Published on January 15th, 2014 | by Sean Warhurst
The Fall DVD Review
Summary: By eschewing the mystery aspect of the series and instead focusing on the characters themselves and their dynamic, The Fall rewards patient viewers by offering up one of the most accomplished crime dramas in recent time.
Title: The Fall
Reviewer: Sean Warhurst
Running Time: 265 Minutes
Written by Alan Cubitt (Prime Suspect 2), The Fall is a measured, realistic and gritty look at the efforts of the Belfast police as they scramble to apprehend a killer who targets young women, strangling them and then posing their corpses in grotesque tableaus. With no leads to follow and the body count increasing, central office sends in DSI Stella Gibson (Gillian Anderson) to review the case; hard nosed and professional, Gibson quickly connects the dots by linking the case with a previously unsolved case, surmising that a serial killer may be active in Belfast, a suspicion that is quickly confirmed by the discovery of a third murder scene displaying the hallmarks of the killer’s modus operandi.
Interestingly The Fall also introduces us to the killer in the very first episode, removing all pretence that the show will unfold as a procedural whodunit and instead revealing itself as a battle of wills between two hunters on opposing sides of the law.
The archetypical model citizen, Paul Spector (Jamie Dornan) is a grief counsellor with a loving wife who works as a nurse, two young children and the rather gruesome pastime of stalking and slaughtering women, cataloguing his efforts by capturing the scenes for posterity with his camera. The Fall shows us Spector as he undertakes mundane and innocuous daily activities such as preparing his son and daughter for bed, creating a jarring juxtaposition between the facade he displays on a daily basis and the darker base urges of his primal and cathartic “Hunter” persona.
The series alternates between focusing on Spector and DSI Gibson as they play their game of cat and mouse, starting off at a slow pace before steadily ratchets up the tension to almost unbearable levels as the show builds to its crescendo.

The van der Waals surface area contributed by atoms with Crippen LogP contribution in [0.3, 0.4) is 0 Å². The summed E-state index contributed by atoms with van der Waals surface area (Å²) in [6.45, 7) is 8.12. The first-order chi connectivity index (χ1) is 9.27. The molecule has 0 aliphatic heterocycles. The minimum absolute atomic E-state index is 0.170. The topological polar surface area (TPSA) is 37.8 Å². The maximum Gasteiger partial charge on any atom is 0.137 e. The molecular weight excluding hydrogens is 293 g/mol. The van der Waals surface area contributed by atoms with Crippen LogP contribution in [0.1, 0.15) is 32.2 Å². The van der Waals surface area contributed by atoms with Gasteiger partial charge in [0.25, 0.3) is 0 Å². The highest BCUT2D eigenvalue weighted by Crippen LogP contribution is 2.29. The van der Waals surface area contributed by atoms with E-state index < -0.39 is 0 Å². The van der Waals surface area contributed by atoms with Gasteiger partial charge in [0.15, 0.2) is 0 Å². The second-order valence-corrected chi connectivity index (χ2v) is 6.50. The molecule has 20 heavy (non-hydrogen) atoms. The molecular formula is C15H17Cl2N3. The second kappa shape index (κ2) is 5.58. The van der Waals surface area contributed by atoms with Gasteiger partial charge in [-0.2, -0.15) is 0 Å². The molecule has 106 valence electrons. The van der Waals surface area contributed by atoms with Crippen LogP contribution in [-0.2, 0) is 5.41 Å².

Gibson struggles to contend with obtaining information from the uncooperative local population and the Belfast police force, both viewing her as an interloper, while Spector doggedly attempts to hide his extracurricular activities from his unsuspecting family; at its core The Fall is a fascinating look into what’s referred to by psychologists as “doubling”, the concept of creating two independent selves within a person, with not only the obvious case of Spector but also by slowly revealing that the ostensibly no nonsense Gibson also has a darker side, manifesting itself in an overt and highly sexualised manner, serving to creating a unique duality between the personalities of the two central characters.
Madman’s transfer is as impeccable as ever, with no crushing during darker scenes or any aliasing or other anomalies, despite the discs being packed with content. The image is dark and gritty by design, yet some of the outdoor sequences are surprisingly vivid and colourful, showing that Belfast isn’t the uniform, drab grey city many imagine it to be.
The audio is crisp and pristine and sounds terrific through a decent system; overall there are no issues to be found on the mastering side of things at all.
– Dark Descent
– Darkness Visible
– Insolence & Wine
– My Adventurous Song
– The Vast Abyss
The only special feature on this release is a behind the scenes featurette that covers the inception of the show’s central concept of two hunters crossing paths, the process of casting Gillian Anderson and Jamie Dornan and featuring brief interviews with the cast and crew. Running only a scant 12 minutes or so, this featurette still manages to cast a light on the production process in a more in depth nature than many similar looks behind the scenes.
List of Features:
– Behind the Scenes Featurette (12:02)
The Fall is a refreshing break from the norm, with its unhurried tempo and assured direction contrasting sharply against the usual tropes of the medium, particularly when compared to its U.S produced contemporaries. By eschewing the mystery aspect of the series and instead focusing on the characters themselves and their dynamic, The Fall rewards patient viewers by offering up one of the most accomplished crime dramas in recent time that’ll appeal to fans of shows like The Crossing and the aforementioned Prime Suspect series.
The meandering pace may deter some viewers but this is one of The Fall’s greatest strengths that sets it apart from others of its ilk, with the suspense level consistently but subtly cranked up over the course of the five episodes. The climax also leaves the story open for a follow up, which is great news for fans.
Also, on a purely personal level as a massive fan of The X-Files, it’s great to see Gillian Anderson on the small screen again, still as commanding a presence as ever.